[Synoptic-L] What value of 'r' should we use in correlations?
- Brian Wilson wrote:
> A specific value has been suggested. Bruce Merrill wrote, someI've finally figured out why this doesn't work in this analysis. Dave
> weeks ago, --
> >There is no widely accepted objective definition of a "strong"
> >correlation. A correlation of 0.7 explains only half the variability
> >in the data (i.e., if r=0.7, r**2 =0.7**2 =0.49 or approximately
> >half), so many researchers begin talking about meaningful
> >correlations when the absolute value reaches 0.7, with strong
> >correlations being somewhat greater than 0.7 (or strong negative
> >correlations being somewhat less than -0.7).
> On this view, a cut off absolute value for r of 0.3 is far too low. the
> value only *begins* to be meaningful at 0.7.
Gentile's analysis works this way:
1 For each category, count the number of times each of 807 different
words are used in the synoptic gospels (Words used only once or twice, and
words used very frequently indeed (basically KAI and DE) are not counted.
2 Convert each word count to a word frequency by dividing by the overall
number of words in each category.
3 Convert each word frequency to a relative frequency (or frequency
shift) by subtracting the average word frequency across all the categories.
4 Correlate the relative frequency values.
Some people have questioned why step 3 is necessary, and it is indeed
perfectly possible to correlate the frequencies produced by step 2. In
fact, if you do that, you get correlation coefficients (r) ranging from r =
0.397 for 212-021 to r = 0.890 for 112-002 (and note that ALL the 'r' values
are positive). Now, on this basis I think it would be perfectly fair to say
that 112-002 really is a 'strong' correlation. So, why have we been
performing step 3 at all, and getting confused over whether r = 0.3 means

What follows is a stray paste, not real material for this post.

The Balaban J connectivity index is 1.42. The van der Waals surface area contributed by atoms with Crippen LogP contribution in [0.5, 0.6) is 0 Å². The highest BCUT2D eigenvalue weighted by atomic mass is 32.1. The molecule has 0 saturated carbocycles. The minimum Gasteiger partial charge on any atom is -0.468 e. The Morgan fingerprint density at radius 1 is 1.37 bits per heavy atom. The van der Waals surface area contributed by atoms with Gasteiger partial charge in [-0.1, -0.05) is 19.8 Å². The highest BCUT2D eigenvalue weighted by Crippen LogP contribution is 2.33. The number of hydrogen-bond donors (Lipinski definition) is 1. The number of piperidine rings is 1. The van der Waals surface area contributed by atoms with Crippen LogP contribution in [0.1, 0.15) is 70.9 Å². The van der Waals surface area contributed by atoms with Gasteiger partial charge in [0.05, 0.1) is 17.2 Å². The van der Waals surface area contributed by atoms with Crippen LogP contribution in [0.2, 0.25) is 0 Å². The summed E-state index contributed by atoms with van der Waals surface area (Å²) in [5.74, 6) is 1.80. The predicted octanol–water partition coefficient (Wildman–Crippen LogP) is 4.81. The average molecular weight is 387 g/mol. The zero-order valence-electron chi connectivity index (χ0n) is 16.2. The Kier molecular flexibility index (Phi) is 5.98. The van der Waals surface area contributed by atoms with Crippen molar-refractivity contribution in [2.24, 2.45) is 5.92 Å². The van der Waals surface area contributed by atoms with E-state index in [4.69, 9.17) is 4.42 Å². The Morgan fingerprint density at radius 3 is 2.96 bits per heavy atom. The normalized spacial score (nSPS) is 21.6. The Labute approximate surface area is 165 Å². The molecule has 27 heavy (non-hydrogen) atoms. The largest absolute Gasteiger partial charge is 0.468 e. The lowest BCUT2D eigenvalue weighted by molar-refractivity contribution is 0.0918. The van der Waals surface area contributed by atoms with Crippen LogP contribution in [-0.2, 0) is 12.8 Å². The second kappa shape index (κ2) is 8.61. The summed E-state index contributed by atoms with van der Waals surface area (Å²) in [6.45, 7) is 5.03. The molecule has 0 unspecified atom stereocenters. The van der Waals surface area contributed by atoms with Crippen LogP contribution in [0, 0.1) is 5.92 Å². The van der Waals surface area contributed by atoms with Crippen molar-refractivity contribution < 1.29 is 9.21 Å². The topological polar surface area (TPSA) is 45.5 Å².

anything, and also what negative values of r really mean?
The answer is that step 3 is trying to remove that part of the positive
correlation that is due to all the categories having been written in Greek.
In other words, common Greek words in one category tend to also be common in
other categories, and uncommon Greek words in one category tend to be
uncommon in other categories. As a result, there is a 'built in' positive
correlation despite different people having written (or edited) different
categories, because they all used Greek. What step 3 does is not only to
remove the 'language' positive, but in the process expand the differences
that are left to make it easier to see the remaining correlations. This is
basically what happens in the PCA (Principle Component Analysis) also
performed by Dave Gentile. As Dave reported, the 'Prin1' column in the PCA
results indicates that the biggest correlating factor is language (it's all
Greek), and only when that factor is removed can you then see other
differences. For example, once language is removed, Prin2 says that the
biggest factor determining correlations is Mark vs. non-Mark.
Now, the mechanism used by Dave Gentile to remove the 'language' effect is
Step 3. By subtracting the average word frequencies he creates values that
are positive where the frequency is greater than the average, and negative
where the frequency is less than the average. As a result, values of 'r'
that were in the range 0 to +1 now become values in the range -? to +?. The
'?'s indicate that it's not simply a question of shifting all values by
(say) 0.5 and having everything in the range -0.5 to +0.5. Unfortunately
for us, every value of 'r' gets changed by a different amount!
Nevertheless, there is an overall trend of reducing the value of 'r' even
for very strong correlations found in Step 2. For example 112-002 reduces